Juliet's Nurse Is the Difference Between William Shakespeare's Romeo and Juliet and Arthur Brooke's The Tragicall History of Romeus and Julie

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A key difference between William Shakespeare's Romeo and Juliet and Arthur Brooke's The Tragicall Historye of Romeus and Juliet is the character and role of Juliet's Nurse. In Shakespeare's rendition of Brooke's poem, the Nurse prides herself for raising Juliet (Act I, scene iii, 16-48). She even feels as though she is above Lady Capulet because she breast-fed Juliet, something that Lady Capulet would never do. The Nurse has essentially raised Juliet and helped shape her into the teenager she is now. The depth of this relationship causes the Nurse to have a maternal relationship with Juliet, which is in contrast to the cold, impassionate relationship Juliet has with her actual mother. The Nurse regards Juliet as her daughter, especially …show more content…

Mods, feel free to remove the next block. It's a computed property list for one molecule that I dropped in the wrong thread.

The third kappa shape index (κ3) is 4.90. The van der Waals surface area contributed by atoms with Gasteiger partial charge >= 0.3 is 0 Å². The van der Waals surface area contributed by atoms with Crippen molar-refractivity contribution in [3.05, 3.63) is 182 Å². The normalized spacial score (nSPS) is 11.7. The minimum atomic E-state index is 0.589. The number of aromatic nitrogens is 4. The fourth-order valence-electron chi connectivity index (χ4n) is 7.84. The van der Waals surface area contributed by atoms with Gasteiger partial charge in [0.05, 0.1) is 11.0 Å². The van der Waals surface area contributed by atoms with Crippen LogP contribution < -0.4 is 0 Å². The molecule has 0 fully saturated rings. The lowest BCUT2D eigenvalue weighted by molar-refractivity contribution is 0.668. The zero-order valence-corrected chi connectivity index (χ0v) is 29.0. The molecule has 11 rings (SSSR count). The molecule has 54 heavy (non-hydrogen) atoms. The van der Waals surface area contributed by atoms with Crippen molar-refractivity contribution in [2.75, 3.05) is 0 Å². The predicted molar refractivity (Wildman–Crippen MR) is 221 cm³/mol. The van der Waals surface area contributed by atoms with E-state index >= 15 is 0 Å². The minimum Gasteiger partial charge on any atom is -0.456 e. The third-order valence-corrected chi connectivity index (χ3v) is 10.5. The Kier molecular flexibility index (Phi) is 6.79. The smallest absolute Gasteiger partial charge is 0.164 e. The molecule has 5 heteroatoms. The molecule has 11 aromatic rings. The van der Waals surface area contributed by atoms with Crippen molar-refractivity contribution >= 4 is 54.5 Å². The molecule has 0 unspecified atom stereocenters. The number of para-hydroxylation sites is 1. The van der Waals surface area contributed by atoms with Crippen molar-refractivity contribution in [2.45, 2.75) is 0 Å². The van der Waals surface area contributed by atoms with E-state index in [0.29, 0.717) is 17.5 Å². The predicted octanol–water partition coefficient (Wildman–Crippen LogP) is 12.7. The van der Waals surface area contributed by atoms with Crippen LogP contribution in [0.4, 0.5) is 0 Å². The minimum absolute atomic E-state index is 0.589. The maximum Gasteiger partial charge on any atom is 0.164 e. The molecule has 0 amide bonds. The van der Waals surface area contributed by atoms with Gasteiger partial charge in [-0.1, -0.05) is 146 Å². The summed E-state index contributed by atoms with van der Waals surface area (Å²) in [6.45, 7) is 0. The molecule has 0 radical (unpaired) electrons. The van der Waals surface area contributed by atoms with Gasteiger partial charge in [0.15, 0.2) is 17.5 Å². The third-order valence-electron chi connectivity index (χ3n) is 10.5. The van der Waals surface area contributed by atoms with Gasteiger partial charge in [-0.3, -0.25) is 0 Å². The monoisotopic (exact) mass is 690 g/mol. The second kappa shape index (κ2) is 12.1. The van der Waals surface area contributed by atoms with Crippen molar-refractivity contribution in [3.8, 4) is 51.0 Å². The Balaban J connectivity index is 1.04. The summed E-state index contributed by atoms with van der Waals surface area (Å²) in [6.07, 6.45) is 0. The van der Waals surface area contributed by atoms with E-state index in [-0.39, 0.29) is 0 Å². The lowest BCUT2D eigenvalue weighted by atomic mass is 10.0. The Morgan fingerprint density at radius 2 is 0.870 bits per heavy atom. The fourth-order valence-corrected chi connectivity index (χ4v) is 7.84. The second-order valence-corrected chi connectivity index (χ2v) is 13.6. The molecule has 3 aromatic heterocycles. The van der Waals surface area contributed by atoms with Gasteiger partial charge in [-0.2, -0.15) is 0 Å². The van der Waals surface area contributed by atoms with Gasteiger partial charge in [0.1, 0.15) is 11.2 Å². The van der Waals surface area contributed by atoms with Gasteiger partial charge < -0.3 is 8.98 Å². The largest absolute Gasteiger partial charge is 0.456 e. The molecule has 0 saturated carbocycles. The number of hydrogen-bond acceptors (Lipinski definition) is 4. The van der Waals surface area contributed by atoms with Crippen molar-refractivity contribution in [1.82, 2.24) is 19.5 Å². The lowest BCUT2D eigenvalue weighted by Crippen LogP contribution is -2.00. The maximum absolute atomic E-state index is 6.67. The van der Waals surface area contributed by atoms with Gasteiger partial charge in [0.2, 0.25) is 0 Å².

The drastic change between Shakespeare's Nurse and Brooke's Nurse is a result of numerous necessary factors. In Romeus and Juliet, Juliet is sixteen and well on her way to becoming an adult, whereas in Romeo and Juliet, Juliet is thirteen and still in need of a wise character to guide her through her early adolescence. Shakespeare's Nurse provides this guidance that Juliet so desperately needs when she falls in love for the first time. There is no need for such guidance for Brooke's Juliet because she is already a young lady. Whatever the reason behind depicting the character of the Nurse as such, both Shakespeare and Brooke use her character to teach the audience. In Shakespeare's version, the Nurse attempts to speak in blank verse in: Act I, scene iii, 16-48; Act III, scene ii, 43-51; and Act IV, scene v, 49-54, when in the presence of those of high social class, including: Lady Capulet, Juliet, Lord Capulet and Paris. As a result of frequent malapropism, she only succeeds in embarrassing herself. Speech in blank verse is a characteristic unique to those of a higher class in Shakespeare's work, and the Nurse's poor attempts to speak in it are an insult to those ranked above her. Shakespeare is arguing that although the Nurse plays a major role in Juliet's life, she is still just a servant, and because of that she should still behave as a servant. To Shakespeare,

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